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Hair

Such a big culprit! Make sure you read the ingredients to all hair products and shampoos! Lemon is one of my triggers, so I stay away from it.

Try to keep your hair out of your face, especially if you have a lot of products in it, and when it is wet.

Shampoo! The oils from your hair can irritate your Rosacea. So, I recommend that you shampoo every day. If you are the type to shampoo only a few times a week, then just try and shampoo the roots up front around your face. This keeps the rest of your hair from drying out and your face happy.

Don't know if you hair is a trigger? Try putting it in a ponytail for a week or two. If you find an improvement in your Rosacea, then it probably is.

Don't know if your products are a trigger? Try and go a week without them. If you see an improvement, then they might be.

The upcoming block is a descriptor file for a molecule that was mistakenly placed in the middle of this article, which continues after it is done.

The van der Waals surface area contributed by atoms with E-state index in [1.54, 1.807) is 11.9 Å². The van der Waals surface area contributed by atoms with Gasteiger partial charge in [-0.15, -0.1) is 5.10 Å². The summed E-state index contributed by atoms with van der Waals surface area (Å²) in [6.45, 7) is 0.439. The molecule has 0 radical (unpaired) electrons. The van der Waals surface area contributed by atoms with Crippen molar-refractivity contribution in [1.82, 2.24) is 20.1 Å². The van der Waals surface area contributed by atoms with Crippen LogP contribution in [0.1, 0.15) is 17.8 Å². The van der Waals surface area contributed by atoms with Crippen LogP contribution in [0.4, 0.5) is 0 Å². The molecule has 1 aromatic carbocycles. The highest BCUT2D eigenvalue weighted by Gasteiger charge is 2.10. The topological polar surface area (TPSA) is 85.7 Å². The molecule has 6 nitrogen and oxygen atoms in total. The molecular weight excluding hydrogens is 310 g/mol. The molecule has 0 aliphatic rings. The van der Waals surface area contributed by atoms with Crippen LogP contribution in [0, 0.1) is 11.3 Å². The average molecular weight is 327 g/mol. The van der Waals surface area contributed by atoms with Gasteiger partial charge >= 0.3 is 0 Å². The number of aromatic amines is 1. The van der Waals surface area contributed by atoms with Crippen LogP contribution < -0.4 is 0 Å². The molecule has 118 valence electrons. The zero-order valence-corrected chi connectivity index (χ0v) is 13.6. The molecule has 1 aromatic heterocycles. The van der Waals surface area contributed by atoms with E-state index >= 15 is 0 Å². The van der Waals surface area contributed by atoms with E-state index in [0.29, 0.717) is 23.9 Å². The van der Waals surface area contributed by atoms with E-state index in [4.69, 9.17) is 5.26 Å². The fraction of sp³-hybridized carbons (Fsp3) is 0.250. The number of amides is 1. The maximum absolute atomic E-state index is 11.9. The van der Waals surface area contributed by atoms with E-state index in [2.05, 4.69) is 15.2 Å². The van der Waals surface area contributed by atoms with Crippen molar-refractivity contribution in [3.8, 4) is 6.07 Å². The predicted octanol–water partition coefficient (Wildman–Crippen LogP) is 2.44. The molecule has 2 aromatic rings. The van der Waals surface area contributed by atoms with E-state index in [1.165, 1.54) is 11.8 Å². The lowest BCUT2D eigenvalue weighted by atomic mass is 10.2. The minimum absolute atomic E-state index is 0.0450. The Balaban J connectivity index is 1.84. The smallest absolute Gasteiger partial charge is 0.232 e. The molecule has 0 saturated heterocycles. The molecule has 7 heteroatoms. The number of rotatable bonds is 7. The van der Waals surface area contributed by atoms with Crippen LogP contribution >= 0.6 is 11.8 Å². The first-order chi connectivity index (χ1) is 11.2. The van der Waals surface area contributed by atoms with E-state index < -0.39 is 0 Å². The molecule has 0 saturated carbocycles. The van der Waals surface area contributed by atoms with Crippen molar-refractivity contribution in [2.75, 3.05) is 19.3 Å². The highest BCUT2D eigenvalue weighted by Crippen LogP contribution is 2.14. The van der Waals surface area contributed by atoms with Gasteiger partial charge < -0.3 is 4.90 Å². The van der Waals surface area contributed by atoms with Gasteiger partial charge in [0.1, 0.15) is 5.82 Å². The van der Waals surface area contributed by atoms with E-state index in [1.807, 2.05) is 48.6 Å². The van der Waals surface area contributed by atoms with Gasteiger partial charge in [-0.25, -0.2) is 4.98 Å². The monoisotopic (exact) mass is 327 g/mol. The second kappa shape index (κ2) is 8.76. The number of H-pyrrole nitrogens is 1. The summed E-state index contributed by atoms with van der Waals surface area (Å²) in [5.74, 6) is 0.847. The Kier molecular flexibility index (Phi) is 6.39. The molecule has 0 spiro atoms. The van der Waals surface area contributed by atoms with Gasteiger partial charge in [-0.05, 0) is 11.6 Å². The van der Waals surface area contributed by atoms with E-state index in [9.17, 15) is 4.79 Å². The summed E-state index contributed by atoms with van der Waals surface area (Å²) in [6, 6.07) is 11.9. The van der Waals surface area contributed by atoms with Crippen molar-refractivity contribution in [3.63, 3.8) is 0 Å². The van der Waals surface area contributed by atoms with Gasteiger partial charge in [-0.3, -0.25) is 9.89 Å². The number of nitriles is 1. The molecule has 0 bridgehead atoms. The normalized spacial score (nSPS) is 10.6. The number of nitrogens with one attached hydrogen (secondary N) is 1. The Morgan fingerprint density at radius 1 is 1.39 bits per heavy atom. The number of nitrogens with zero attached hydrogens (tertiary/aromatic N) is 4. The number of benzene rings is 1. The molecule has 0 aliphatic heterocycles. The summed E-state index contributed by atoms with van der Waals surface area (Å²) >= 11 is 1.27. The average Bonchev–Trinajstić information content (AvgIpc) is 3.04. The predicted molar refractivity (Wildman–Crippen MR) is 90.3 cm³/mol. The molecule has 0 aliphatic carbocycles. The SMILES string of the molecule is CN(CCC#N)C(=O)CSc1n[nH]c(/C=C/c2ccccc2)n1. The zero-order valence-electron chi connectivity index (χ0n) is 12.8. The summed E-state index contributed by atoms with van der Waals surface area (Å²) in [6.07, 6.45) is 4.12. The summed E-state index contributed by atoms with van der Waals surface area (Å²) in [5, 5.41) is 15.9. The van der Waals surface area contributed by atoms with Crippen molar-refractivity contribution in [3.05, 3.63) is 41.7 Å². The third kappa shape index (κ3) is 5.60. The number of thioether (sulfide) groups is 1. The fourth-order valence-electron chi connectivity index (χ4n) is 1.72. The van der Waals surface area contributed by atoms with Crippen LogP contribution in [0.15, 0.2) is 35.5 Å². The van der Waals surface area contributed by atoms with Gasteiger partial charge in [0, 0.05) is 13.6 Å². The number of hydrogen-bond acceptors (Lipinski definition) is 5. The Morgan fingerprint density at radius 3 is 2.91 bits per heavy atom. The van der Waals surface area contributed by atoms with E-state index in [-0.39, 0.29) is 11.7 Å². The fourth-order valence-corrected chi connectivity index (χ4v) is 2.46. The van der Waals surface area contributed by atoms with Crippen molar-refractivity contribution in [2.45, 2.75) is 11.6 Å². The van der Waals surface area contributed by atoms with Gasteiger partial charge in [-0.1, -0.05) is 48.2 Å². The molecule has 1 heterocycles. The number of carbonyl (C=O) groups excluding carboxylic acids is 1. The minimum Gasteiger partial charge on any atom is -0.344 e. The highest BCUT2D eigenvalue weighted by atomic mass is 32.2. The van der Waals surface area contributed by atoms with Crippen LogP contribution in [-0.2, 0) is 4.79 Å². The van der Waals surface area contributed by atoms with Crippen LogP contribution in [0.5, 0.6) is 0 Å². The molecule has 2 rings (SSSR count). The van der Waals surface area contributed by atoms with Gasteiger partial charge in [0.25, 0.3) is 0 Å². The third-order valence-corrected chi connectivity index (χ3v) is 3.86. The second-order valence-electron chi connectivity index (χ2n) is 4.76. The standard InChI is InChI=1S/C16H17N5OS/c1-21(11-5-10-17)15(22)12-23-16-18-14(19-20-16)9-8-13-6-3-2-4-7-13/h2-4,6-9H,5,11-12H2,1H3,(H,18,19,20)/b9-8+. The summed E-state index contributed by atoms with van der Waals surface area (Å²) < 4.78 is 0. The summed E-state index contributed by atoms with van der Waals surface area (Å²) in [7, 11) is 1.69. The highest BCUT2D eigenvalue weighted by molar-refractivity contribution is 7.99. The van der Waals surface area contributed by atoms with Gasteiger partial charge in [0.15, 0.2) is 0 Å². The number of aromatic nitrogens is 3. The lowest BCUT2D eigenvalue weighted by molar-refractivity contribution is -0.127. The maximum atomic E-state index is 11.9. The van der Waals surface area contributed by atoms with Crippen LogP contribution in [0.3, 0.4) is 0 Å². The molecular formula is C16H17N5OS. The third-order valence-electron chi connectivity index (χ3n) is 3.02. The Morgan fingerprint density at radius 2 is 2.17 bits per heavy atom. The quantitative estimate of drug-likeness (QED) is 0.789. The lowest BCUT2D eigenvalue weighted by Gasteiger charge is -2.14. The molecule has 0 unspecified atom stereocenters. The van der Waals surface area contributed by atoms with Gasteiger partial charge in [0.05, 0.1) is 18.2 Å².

If you do find that certain products cause a flare/break up, keep a journal of the ingredients and names of them. You can try and find what ingredient was the cause by going through the ingredients that your know you can have and trying other things that have similar ingredients You basically do some detective work. End result? You can better manage you Rosacea with a more complete list of your triggers.

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Hands

I know, I know, I know. You grew up being told this, so you understand the concept. But, since you have Rosacea, pretend you are a surgeon. Imagine that if there is so much a one germ on your hands, you could give yourself an infection. So, wash those suckers more often then the average person would. Those of us with Rosacea try very hard to not touch our face, but it still happens from time to time. Plus, cleaner hands equals cleaner phones, glasses ect...

p.s: Hand sanitizers are your friends!

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Pillow Case/Pillow

You snuggle with it, smear your face all over it, and give it the occasional good drool. It is practically a breeding ground for bacteria. So, when ever you can, throw those suckers into the laundry. I recommend washing the cases every week and the actual pillows at least once a month. Also, buying one of those hypoallergenic pillowcases isn't a bad idea either.

Scarf/Jackets